Lohmann, Groenwold, and van Smeden have just published the kind of paper I have been waiting for a long time: Comparison of likelihood penalization and variance decomposition approaches for clinical prediction models: A simulation study. Comparative studies of commonly used model-building strategies in binary logistic regression are extremely valuable, and this research sets great examples with regard to choice of analytical approaches, researcher-unbiasedness of assessments of predictive performance, variety of data configurations examined, meta-simulation analysis, reproducible research, and open access.
In terms of the performance measures evaluated in the paper I give the most emphasis to the root mean squared estimation error, which is the square root of the average (over observations) squared difference between predicted and true probabilities. I do not believe that the c-index should have been emphasized because it is not very sensitive for comparing models despite its usefulness for quantifying pure predictive discrimination for a single model.
I have long believed that data reduction (unsupervised learning) approaches such as incomplete principal components analysis (PCA) are good defaults because of their wide applicability over all types of outcome variables and because they work well with longitudinal data also. PCA has major advantages over lasso and elastic net in not misleading analysts about the ability to stably select predictors especially when colllinearities are present. So the paper is worrying me a bit about reliance on data reduction methods.
If someone asked me what is the leading data reduction technique to include in a simulation study it would be sparse PCA because it essentially does variable clustering while doing PCA, using a lasso penalty to make the PCs sparse and more interpretable, and better handling collinearities. Would the authors consider running more simulations to study the performance of sparse PCA?
The paper mentions several PCA strategies but only two were included in the paper. I would have emphasized the strategy that tries to apply a cutoff for variance explained and includes the first k components in a standard maximum likelihood estimation step. How did performance of the reported PCA strategies differ from the ones not reported?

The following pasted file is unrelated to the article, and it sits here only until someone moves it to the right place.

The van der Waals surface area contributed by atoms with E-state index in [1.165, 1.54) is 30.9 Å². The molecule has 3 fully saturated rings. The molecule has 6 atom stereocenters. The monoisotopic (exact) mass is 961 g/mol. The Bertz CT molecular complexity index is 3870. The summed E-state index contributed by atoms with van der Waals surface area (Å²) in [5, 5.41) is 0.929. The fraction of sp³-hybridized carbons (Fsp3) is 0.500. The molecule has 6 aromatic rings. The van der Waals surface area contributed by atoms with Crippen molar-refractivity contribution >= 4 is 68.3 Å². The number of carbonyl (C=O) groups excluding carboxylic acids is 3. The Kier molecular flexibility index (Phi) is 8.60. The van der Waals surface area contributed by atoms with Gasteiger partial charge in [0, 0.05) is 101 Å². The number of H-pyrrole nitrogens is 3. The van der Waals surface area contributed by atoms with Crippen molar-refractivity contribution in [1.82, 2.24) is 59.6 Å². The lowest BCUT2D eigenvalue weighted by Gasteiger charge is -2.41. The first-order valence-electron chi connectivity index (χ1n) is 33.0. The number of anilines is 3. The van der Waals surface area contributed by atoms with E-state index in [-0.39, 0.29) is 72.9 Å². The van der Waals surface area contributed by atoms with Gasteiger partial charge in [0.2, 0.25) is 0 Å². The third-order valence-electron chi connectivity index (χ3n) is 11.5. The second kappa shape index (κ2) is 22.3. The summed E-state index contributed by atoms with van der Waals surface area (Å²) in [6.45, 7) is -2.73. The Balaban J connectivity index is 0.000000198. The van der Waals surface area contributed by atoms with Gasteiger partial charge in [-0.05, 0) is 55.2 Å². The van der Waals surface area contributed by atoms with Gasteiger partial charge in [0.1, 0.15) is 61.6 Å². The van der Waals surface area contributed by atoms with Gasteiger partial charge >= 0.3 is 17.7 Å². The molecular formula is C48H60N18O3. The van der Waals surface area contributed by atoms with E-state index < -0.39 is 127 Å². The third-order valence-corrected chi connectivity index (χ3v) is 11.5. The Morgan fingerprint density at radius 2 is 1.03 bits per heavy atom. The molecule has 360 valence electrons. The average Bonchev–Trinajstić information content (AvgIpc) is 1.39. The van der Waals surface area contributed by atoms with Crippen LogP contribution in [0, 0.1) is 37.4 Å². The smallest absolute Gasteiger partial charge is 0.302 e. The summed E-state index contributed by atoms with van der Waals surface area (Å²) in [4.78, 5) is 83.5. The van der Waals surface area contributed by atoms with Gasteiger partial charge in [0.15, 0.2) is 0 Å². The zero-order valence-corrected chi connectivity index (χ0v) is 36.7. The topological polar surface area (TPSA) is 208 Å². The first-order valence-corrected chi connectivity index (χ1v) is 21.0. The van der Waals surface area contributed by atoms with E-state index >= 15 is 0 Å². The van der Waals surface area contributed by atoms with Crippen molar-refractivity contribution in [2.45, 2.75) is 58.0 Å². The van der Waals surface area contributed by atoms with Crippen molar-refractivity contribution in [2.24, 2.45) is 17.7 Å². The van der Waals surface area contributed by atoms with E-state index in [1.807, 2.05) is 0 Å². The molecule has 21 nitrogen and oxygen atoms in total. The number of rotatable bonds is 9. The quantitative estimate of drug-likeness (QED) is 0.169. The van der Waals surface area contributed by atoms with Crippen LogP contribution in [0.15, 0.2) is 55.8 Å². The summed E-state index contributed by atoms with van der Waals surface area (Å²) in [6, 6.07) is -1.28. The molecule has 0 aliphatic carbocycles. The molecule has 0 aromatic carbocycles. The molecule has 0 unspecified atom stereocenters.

One of the two PCA strategies reported was based on the use of AIC to select the number of components. Did the selection properly force the components to be used in order of decreasing variance explained?
I’m not clear why relaxed lasso was mentioned because it does not have face validity with regard to calibration-in-the-small since the carefully controlled shrinkage in the initial ordinary lasso feature selection step is not inherited by the second estimation step.
Data reduction and shrinkage are most necessary when the number of candidate predictors is large in relationship to the effective sample size 3np(1-p) where p is the proportion of Y=1 (see this). Can the authors provide a graph depicting the root mean squared estimation error (computed against the true probabilities) where something like effective sample size divided by the number of candidate features is on the x-axis?
Related to using AIC to select the first k PCs it would be interesting to see how it works to select k with regard to the effective sample size.
Thanks for much to the authors for writing a truly great paper and for considering these requests to provide supplemental information.